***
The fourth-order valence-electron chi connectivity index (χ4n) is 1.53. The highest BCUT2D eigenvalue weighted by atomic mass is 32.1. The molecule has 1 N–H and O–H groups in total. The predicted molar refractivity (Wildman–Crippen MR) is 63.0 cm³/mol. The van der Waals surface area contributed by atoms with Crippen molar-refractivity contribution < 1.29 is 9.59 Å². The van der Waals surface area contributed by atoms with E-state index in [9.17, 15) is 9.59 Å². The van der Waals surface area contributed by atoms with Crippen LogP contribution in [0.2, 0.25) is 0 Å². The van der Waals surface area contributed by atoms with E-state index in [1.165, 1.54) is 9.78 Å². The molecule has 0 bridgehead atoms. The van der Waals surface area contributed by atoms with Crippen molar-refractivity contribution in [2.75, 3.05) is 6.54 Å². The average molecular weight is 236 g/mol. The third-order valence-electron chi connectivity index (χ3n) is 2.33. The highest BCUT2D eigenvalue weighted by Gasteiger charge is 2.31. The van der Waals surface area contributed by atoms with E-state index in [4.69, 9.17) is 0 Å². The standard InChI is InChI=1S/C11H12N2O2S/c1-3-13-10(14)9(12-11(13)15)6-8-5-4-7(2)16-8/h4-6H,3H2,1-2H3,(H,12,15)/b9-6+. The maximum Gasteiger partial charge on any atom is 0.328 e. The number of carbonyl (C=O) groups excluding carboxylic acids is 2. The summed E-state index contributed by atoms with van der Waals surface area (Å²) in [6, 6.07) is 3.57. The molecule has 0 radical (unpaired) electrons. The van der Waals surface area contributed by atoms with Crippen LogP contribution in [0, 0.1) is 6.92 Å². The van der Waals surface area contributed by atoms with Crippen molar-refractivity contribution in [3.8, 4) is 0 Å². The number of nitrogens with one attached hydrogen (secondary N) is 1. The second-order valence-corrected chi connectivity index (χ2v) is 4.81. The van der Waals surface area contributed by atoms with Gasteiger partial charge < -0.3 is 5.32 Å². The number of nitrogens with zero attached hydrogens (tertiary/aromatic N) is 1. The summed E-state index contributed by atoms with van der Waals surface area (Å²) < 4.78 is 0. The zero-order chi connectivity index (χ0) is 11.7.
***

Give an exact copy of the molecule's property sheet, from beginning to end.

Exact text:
The fourth-order valence-electron chi connectivity index (χ4n) is 1.53. The highest BCUT2D eigenvalue weighted by atomic mass is 32.1. The molecule has 1 N–H and O–H groups in total. The predicted molar refractivity (Wildman–Crippen MR) is 63.0 cm³/mol. The van der Waals surface area contributed by atoms with Crippen molar-refractivity contribution < 1.29 is 9.59 Å². The van der Waals surface area contributed by atoms with E-state index in [9.17, 15) is 9.59 Å². The van der Waals surface area contributed by atoms with Crippen LogP contribution in [0.2, 0.25) is 0 Å². The van der Waals surface area contributed by atoms with E-state index in [1.165, 1.54) is 9.78 Å². The molecule has 0 bridgehead atoms. The van der Waals surface area contributed by atoms with Crippen molar-refractivity contribution in [2.75, 3.05) is 6.54 Å². The average molecular weight is 236 g/mol. The third-order valence-electron chi connectivity index (χ3n) is 2.33. The highest BCUT2D eigenvalue weighted by Gasteiger charge is 2.31. The van der Waals surface area contributed by atoms with E-state index in [4.69, 9.17) is 0 Å². The standard InChI is InChI=1S/C11H12N2O2S/c1-3-13-10(14)9(12-11(13)15)6-8-5-4-7(2)16-8/h4-6H,3H2,1-2H3,(H,12,15)/b9-6+. The maximum Gasteiger partial charge on any atom is 0.328 e. The number of carbonyl (C=O) groups excluding carboxylic acids is 2. The summed E-state index contributed by atoms with van der Waals surface area (Å²) in [6, 6.07) is 3.57. The molecule has 0 radical (unpaired) electrons. The van der Waals surface area contributed by atoms with Crippen LogP contribution in [0, 0.1) is 6.92 Å². The van der Waals surface area contributed by atoms with Crippen molar-refractivity contribution in [3.8, 4) is 0 Å². The number of nitrogens with one attached hydrogen (secondary N) is 1. The second-order valence-corrected chi connectivity index (χ2v) is 4.81. The van der Waals surface area contributed by atoms with Gasteiger partial charge < -0.3 is 5.32 Å². The number of nitrogens with zero attached hydrogens (tertiary/aromatic N) is 1. The summed E-state index contributed by atoms with van der Waals surface area (Å²) < 4.78 is 0. The zero-order chi connectivity index (χ0) is 11.7.